One of the things that we love about social media is that it allows us to share an experience even if we aren’t physically together. At NPR, we’ve done that for years with radio dispatches from trips around the world. More recently, we’ve been asking some of those radio personalities and producers to bring the Web audience along for the ride, to tell the story of their trips in new ways.
We used Tumblr to publish these projects. Why? We wanted to weave together the threads of the trip for the audience and, at the same time, show our journalists how easy digital storytelling can be. In this sense, we see Tumblr as a gateway drug; it’s simple, flexible and powerful.
Where’d we go with Tumblr? Here’s a quick list:
- Ari Shapiro went to Africa
- Brian Naylor, Don Gonyea and Scott Horsley biked across Iowa
- Planet Money went on a globe-hopping T-shirt Trek
- Melissa Block and team took us to Brazil
The platform’s media-friendly mobile publishing tools and built-in social integration worked for our teams. There were, inevitably, challenges. But all of the people who hit the road with Tumblr said they’d welcome the chance to do it again.
- Brian Naylor said the lightweight production made it the perfect way to chronicle RAGBRAI
- Don Gonyea said they could have done three times as many posts
- Melissa Block was able to publish from the car, moving from place to place
- Both the Africa and Iowa Tumblrs drew attention from influential people on the trip with them.
People who had always been enthusiastic about telling stories in more than one medium — but just didn’t have the time for it — suddenly found themselves cranking out material for the Web. They didn’t tell the same stories online as they did on air; the two threads were complementary. And that’s really how we used Tumblr in these cases: one story, the story of a reporting journey, played out through a series of posts over a discrete period of time.
Based on our experiences across these four different Tumblrs, here are some tips for success:
- Frame the story of your trip clearly so that you do have a story to tell as you go
- This is reporting; make sure the audience learns a little something with each post
- Don’t be afraid to show the audience that you are on this journey as well; see Ari’s Feet, for instance
- Photos are your most viral elements, but variety (text, links, quotes, videos, etc.) is the spice of life
- Camera apps such as ProCamera, and SnapSeed make a big difference in image quality. Coaching from the NPR Multimedia team was a key ingredient to success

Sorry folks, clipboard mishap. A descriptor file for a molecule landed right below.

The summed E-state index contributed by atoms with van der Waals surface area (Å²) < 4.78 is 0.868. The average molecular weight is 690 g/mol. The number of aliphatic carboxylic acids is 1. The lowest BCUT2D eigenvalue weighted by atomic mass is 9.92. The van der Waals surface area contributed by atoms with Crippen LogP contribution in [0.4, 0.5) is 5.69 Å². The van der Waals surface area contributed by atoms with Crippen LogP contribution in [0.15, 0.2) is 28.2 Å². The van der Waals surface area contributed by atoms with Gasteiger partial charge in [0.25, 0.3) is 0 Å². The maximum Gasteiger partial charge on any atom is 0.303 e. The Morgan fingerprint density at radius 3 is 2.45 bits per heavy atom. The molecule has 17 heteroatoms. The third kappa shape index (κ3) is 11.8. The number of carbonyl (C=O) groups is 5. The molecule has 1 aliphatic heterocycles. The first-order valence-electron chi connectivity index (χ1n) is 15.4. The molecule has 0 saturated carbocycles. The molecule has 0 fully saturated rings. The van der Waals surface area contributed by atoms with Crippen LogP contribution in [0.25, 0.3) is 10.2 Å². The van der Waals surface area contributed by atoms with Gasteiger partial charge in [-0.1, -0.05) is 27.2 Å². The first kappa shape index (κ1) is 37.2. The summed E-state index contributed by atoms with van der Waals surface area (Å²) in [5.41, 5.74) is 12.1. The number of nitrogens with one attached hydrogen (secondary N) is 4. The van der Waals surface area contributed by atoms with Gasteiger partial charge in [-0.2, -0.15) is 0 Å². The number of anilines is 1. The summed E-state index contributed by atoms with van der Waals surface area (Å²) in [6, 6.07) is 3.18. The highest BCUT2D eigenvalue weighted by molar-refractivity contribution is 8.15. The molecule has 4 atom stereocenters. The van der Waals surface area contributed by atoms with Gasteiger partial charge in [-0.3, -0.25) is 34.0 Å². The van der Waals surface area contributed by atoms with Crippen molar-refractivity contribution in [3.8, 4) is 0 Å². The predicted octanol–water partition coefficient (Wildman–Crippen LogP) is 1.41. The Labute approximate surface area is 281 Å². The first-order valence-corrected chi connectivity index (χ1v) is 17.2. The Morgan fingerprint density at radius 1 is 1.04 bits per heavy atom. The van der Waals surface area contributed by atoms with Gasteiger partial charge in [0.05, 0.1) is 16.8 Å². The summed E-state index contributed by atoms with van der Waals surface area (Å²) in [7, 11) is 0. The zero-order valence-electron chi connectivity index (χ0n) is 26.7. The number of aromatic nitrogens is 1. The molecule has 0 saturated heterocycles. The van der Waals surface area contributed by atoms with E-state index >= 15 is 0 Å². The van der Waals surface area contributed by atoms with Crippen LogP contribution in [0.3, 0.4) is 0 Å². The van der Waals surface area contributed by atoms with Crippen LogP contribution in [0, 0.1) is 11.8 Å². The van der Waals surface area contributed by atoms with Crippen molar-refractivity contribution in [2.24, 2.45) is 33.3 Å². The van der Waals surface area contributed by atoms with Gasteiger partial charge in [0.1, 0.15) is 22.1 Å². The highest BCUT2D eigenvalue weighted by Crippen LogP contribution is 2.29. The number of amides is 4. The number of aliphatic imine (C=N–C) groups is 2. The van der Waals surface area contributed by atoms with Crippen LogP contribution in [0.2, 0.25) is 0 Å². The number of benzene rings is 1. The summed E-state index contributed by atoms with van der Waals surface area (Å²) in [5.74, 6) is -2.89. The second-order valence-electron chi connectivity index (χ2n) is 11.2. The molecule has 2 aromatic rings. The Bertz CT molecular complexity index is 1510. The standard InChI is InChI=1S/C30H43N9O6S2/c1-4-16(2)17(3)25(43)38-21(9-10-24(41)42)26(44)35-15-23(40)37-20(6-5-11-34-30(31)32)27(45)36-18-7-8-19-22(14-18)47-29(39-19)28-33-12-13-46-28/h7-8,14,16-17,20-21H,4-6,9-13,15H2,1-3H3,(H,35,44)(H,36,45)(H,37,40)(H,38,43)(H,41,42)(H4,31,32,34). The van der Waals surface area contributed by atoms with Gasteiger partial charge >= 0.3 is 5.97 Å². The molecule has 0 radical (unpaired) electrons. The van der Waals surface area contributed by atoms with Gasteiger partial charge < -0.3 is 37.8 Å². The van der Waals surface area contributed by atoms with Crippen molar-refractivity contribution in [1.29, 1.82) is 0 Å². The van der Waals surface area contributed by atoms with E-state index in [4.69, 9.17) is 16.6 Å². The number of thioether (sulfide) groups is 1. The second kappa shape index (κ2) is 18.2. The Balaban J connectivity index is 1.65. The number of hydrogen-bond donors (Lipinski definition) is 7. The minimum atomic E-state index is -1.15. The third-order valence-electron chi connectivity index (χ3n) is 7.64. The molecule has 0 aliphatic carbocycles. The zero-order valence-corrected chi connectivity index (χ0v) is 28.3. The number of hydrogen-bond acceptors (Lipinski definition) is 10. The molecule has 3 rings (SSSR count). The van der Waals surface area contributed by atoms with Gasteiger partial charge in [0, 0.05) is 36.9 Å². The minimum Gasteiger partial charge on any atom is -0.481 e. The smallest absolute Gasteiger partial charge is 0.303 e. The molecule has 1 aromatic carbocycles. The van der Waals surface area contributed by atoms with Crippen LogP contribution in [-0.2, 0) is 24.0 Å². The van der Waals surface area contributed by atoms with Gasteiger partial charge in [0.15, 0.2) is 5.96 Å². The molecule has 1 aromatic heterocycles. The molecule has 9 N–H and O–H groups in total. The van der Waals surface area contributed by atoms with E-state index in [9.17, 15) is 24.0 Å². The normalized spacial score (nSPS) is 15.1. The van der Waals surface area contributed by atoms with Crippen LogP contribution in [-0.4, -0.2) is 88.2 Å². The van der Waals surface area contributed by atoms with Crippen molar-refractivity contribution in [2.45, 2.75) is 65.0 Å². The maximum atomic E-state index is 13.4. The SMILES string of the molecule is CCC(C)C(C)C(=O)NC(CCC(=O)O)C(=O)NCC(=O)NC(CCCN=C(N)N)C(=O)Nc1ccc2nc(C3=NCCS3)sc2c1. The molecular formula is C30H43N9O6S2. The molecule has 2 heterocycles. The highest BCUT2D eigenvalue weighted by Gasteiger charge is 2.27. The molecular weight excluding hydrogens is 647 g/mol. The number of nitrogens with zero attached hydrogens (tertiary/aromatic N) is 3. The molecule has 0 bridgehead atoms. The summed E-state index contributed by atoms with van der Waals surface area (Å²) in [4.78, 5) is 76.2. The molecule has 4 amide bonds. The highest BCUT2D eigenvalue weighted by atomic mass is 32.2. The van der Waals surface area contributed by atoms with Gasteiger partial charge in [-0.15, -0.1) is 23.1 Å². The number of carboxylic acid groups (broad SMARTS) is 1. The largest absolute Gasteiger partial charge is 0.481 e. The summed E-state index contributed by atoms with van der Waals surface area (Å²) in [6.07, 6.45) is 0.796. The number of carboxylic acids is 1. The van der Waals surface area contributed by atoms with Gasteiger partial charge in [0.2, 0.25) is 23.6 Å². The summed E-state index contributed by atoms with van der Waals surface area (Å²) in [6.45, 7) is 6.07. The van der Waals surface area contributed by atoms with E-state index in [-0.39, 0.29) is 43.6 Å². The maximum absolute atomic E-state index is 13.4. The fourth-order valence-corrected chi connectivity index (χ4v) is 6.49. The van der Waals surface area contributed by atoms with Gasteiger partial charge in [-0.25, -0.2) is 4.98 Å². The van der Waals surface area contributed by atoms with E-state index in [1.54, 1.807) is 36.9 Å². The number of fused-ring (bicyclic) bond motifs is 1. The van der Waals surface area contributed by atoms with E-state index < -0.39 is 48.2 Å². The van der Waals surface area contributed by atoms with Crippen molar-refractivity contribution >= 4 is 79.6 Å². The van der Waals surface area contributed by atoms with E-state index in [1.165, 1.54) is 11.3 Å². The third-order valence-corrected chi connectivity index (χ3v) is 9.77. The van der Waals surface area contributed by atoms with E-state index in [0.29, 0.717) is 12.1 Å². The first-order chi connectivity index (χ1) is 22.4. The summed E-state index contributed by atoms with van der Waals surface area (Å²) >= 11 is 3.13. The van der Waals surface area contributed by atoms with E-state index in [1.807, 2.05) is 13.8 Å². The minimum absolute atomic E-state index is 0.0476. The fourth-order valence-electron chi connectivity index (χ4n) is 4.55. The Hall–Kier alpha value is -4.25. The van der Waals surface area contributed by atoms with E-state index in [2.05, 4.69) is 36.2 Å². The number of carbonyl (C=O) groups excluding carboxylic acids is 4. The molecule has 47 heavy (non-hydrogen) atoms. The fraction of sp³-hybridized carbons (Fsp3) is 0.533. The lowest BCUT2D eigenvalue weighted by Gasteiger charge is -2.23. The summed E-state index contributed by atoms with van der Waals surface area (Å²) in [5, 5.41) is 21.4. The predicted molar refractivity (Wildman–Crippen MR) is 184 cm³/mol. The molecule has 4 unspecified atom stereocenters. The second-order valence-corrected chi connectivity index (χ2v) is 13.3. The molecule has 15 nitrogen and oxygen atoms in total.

- Engage with the audience and sources through Tumblr and Twitter; make them part of the journey
- Promote your work through your own social channels, as well as NPR’s accounts
- Think about how to develop recurring visual themes; on RAGBRAI it was the helmets that we encountered; pull together those recurring themes with Tumblr tags
OK, so, we were very happy with how these experiments played out. Here’s some stuff we’re still chewing on:
- It’s hard to quickly build a big audience for these Tumblrs; how do we promote effectively?
- Integration with the NPR.org was spotty; it’s getting better now
- Tags are important on Tumblr and we could have used them better
- Striking the balance between postcard simplicity and intelligent reporting can be challenging
If it’s hard to build a sizable audience, you may be wondering why we might want to do more of these in the future. What do we get out of it?
It’s opening up the door to reporting possibilities that just didn’t seem feasible before now. In an organization that’s been looking for ways to evolve, this one fact can’t be underestimated. We’ve just scratched the surface here and if we keep at it we may well find that we’ve uncovered buried treasure.
Where do we go from here? Well, we’re about to launch one stand alone Tumblr to host all of these projects — and help keep the community going around them. Look for that next week. And keep your eyes on Ari’s Tumblr when he heads to London early next year. Learn with us as we go; we’ll be listening to your questions and comments.
I love both NPR and Tumblr, so when they work together like this, I’m overjoyed. Out of all the established news organizations out there, I think NPR really gets Tumblr:
Keep up the good work, NPR!